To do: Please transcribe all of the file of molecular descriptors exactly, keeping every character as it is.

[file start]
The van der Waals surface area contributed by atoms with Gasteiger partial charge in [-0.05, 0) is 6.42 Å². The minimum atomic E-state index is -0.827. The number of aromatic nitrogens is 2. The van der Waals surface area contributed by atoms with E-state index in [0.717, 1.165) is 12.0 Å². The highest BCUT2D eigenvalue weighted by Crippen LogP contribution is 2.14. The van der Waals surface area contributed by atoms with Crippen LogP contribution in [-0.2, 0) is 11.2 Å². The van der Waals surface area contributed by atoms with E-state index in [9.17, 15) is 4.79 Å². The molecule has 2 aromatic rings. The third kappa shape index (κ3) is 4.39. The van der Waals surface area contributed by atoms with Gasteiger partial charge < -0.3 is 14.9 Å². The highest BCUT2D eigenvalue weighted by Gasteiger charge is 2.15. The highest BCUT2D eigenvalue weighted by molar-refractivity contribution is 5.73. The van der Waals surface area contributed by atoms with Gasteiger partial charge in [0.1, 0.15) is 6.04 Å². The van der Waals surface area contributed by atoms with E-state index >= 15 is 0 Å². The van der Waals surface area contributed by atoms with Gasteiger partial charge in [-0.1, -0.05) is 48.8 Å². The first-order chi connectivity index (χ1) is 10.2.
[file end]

The van der Waals surface area contributed by atoms with Gasteiger partial charge in [-0.05, 0) is 6.42 Å². The minimum atomic E-state index is -0.827. The number of aromatic nitrogens is 2. The van der Waals surface area contributed by atoms with E-state index in [0.717, 1.165) is 12.0 Å². The highest BCUT2D eigenvalue weighted by Crippen LogP contribution is 2.14. The van der Waals surface area contributed by atoms with Crippen LogP contribution in [-0.2, 0) is 11.2 Å². The van der Waals surface area contributed by atoms with E-state index in [9.17, 15) is 4.79 Å². The molecule has 2 aromatic rings. The third kappa shape index (κ3) is 4.39. The van der Waals surface area contributed by atoms with Gasteiger partial charge < -0.3 is 14.9 Å². The highest BCUT2D eigenvalue weighted by Gasteiger charge is 2.15. The highest BCUT2D eigenvalue weighted by molar-refractivity contribution is 5.73. The van der Waals surface area contributed by atoms with Gasteiger partial charge in [0.1, 0.15) is 6.04 Å². The van der Waals surface area contributed by atoms with E-state index >= 15 is 0 Å². The van der Waals surface area contributed by atoms with Gasteiger partial charge in [-0.1, -0.05) is 48.8 Å². The first-order chi connectivity index (χ1) is 10.2.